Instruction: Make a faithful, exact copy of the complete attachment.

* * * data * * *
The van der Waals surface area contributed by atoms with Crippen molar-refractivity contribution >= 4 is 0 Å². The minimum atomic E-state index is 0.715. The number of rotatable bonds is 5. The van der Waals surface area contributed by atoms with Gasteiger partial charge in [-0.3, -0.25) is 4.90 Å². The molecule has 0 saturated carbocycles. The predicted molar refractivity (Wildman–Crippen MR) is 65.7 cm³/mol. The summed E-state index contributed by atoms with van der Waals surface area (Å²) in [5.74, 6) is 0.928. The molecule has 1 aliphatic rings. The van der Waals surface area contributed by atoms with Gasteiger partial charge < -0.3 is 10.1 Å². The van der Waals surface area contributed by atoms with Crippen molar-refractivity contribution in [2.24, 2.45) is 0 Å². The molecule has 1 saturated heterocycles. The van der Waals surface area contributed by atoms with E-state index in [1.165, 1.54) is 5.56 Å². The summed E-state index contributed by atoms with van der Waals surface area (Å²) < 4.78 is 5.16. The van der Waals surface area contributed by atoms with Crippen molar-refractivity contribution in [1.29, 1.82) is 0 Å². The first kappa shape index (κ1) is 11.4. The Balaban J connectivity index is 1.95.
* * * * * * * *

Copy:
The van der Waals surface area contributed by atoms with Crippen molar-refractivity contribution >= 4 is 0 Å². The minimum atomic E-state index is 0.715. The number of rotatable bonds is 5. The van der Waals surface area contributed by atoms with Gasteiger partial charge in [-0.3, -0.25) is 4.90 Å². The molecule has 0 saturated carbocycles. The predicted molar refractivity (Wildman–Crippen MR) is 65.7 cm³/mol. The summed E-state index contributed by atoms with van der Waals surface area (Å²) in [5.74, 6) is 0.928. The molecule has 1 aliphatic rings. The van der Waals surface area contributed by atoms with Gasteiger partial charge < -0.3 is 10.1 Å². The van der Waals surface area contributed by atoms with Crippen molar-refractivity contribution in [2.24, 2.45) is 0 Å². The molecule has 1 saturated heterocycles. The van der Waals surface area contributed by atoms with E-state index in [1.165, 1.54) is 5.56 Å². The summed E-state index contributed by atoms with van der Waals surface area (Å²) < 4.78 is 5.16. The van der Waals surface area contributed by atoms with Crippen molar-refractivity contribution in [1.29, 1.82) is 0 Å². The first kappa shape index (κ1) is 11.4. The Balaban J connectivity index is 1.95.